Winter’s coming.

Sunday, 6 November 2011

Tales from the glass painters table...

Guess what I'm getting ready for.

Well it is only 48 days,
or 1158 hours,
or 69, 4510 minutes,
or 4,167,015 seconds away.

This is my army of hand-painted glass-glazed snowmen candle holders painted ready for a Christmas fare on Wednesday night.

I've painted the orange carrot noses, the patterned woollen bobble hats, the metallic scarves and the tiny Christmas trees each snowman holds in his snowy hand.

What fun. The tea-light candles go inside the icy fellows and glow through the star shapes. Magic.

I hope I don't sell them all, I'd like one for myself.

Now what should I charge? Any ideas?

Saturday, 5 November 2011

Other people’s fireworks…

I suppose it could be viewed as sad that tonight I shall watch other peoples fireworks explode in the night sky all around me and feel not need to join in the fun and frolics. Not so much as a single spark from a sparkler.

There was a time when I would plan my display for weeks in advance, building my bonfire ever higher and higher, carefully considering the best attire for this years Guido, getting the pop bottles lined up for my rockets.

It wasn’t that long ago either.

I don’t know what, when, or where it or I changed. It or I just did.

These days although I still appreciate the spectacle and beauty of the fizzing, whirling, pyrotechnical wonder of it all and seeing the first bright green rocket explode in the black November sky, showering sparks in all directions high above, can still make me smile.

My smile isn’t the one it used to be and it isn't there for the same reasons, but it remains a smile - take it or leave it.

Yes, I’ll watch other people fireworks tonight remembering other bonfire nights when I’d wrap up warm and risk my life and limbs by getting too close to that squibby one that hasn't lit properly. One year I almost lost an eye, another time I picked up a roman candle, shook it to get it going and, BOOM, it exploded.

Ah, the foolishness of twenty-something or other man-boys.

I might even mumble the chant that was forever on my lips at this time of year back then –
Remember remember the fifth of November
Gunpowder, treason and plot.
I see no reason why gunpowder, treason
Should ever be forgot...

I might, yes I really might.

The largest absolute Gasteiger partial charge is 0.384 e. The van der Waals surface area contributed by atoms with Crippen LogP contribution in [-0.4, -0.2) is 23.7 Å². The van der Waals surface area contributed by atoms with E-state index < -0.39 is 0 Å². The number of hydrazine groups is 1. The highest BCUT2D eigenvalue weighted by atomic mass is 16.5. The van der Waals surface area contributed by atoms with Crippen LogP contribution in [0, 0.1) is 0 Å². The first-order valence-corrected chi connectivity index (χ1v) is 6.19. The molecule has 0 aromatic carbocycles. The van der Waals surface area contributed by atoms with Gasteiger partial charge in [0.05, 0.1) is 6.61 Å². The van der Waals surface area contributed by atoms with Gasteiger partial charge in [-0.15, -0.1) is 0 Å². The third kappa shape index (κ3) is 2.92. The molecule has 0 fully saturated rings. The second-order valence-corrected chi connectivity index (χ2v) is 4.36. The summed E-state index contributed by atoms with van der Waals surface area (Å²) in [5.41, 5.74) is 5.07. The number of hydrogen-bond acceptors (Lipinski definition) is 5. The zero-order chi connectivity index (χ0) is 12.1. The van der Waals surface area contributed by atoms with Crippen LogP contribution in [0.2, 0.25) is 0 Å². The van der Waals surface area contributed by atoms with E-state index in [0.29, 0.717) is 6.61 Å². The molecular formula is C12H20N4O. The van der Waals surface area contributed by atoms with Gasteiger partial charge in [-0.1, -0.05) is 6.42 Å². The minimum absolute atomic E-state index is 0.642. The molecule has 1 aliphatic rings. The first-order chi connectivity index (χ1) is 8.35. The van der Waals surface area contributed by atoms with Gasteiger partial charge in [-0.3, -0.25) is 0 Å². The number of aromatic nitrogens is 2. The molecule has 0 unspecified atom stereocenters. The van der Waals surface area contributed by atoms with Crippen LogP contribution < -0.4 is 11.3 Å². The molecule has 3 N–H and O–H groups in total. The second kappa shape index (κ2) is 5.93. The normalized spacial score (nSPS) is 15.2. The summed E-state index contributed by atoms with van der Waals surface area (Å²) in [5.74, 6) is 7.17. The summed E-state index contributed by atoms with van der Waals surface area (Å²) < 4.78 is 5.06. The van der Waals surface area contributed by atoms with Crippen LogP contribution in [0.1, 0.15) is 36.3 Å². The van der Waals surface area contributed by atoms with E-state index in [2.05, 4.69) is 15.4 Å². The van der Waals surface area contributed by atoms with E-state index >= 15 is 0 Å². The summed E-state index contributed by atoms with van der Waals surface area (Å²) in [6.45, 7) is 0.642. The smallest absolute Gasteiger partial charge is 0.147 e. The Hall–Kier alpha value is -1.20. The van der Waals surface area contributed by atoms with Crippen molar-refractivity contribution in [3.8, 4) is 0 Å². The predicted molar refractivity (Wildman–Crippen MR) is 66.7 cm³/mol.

Other people’s fireworks when I use to have fireworks of my own. I wonder where the sparkle went?

Friday, 4 November 2011

Automatic writing...

I took this picture last summer but I found these words for the first time in my blog folder this evening. They were written early this morning, very early this morning when I should (and maybe was) have been asleep.

How odd. I think it must be my first successful journey into automatic writing because I have no memory of writing it or where it came from. It could be old age, it could be last night's red, but I prefer to think I've managed to tap into my subconscious successfully at last.

Whatever, whichever, wherever... here it is:


It isn’t me that’s weird or my life that’s weird, but somewhere in the heady mix of COMBINATION a strange type of gasoline was invented and, well quite frankly, BOOOOOM!

So combustible, so weird, so ‘just waiting to go off – tick, tock, tick, tock – no smoking – please turn off all mobile phones – DANGER, DANGER, radioactive materials in the vicinity… RED BUTTON…. Defcom One and counting…’


You know when you are up on a hill and the clouds move across the landscape below?
Sometimes you see the reflection of the sun on the fields and you smile, and then sometimes the clouds scud across and darken the land and there is no sunshine to see?

Remember that fleeting frown.
Remember that fleeting frown?
Please remember that fleeting frown.

It is like being okay but only almost. Knowing that at any moment the sun can go behind that cloud and the world, your world, will turn dull - then grey - then black.

I call it life, but generally today there was more sunshine than cloud. It is what keeps me moving. More sunshine than cloud.

Thursday, 3 November 2011

Why there was no blog last night...

No blog last night. Not that you noticed.

Well, not much happens between Halloween and Bonfire Night in this neck of the woods and to tell you the truth, well sometimes I simply can't be bothered.